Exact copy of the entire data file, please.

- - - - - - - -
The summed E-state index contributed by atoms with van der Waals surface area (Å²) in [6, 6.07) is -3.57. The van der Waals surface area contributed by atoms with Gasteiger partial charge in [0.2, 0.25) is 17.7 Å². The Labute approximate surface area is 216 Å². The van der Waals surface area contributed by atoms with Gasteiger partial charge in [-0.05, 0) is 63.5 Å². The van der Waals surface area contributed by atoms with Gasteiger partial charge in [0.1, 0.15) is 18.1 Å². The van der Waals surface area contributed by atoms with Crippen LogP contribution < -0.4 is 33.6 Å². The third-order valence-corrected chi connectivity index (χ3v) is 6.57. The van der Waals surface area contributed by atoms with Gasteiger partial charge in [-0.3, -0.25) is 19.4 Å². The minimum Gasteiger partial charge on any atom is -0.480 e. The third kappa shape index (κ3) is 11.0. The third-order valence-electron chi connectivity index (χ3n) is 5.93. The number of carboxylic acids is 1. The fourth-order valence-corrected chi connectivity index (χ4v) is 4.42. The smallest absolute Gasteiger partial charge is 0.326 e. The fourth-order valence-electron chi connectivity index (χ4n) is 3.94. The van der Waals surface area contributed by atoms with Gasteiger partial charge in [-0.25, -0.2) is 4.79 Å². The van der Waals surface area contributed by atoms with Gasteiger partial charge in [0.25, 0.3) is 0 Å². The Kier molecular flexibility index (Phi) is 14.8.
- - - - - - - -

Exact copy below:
The summed E-state index contributed by atoms with van der Waals surface area (Å²) in [6, 6.07) is -3.57. The van der Waals surface area contributed by atoms with Gasteiger partial charge in [0.2, 0.25) is 17.7 Å². The Labute approximate surface area is 216 Å². The van der Waals surface area contributed by atoms with Gasteiger partial charge in [-0.05, 0) is 63.5 Å². The van der Waals surface area contributed by atoms with Gasteiger partial charge in [0.1, 0.15) is 18.1 Å². The van der Waals surface area contributed by atoms with Crippen LogP contribution < -0.4 is 33.6 Å². The third-order valence-corrected chi connectivity index (χ3v) is 6.57. The van der Waals surface area contributed by atoms with Gasteiger partial charge in [-0.3, -0.25) is 19.4 Å². The minimum Gasteiger partial charge on any atom is -0.480 e. The third kappa shape index (κ3) is 11.0. The third-order valence-electron chi connectivity index (χ3n) is 5.93. The number of carboxylic acids is 1. The fourth-order valence-corrected chi connectivity index (χ4v) is 4.42. The smallest absolute Gasteiger partial charge is 0.326 e. The fourth-order valence-electron chi connectivity index (χ4n) is 3.94. The van der Waals surface area contributed by atoms with Gasteiger partial charge in [-0.25, -0.2) is 4.79 Å². The van der Waals surface area contributed by atoms with Gasteiger partial charge in [0.25, 0.3) is 0 Å². The Kier molecular flexibility index (Phi) is 14.8.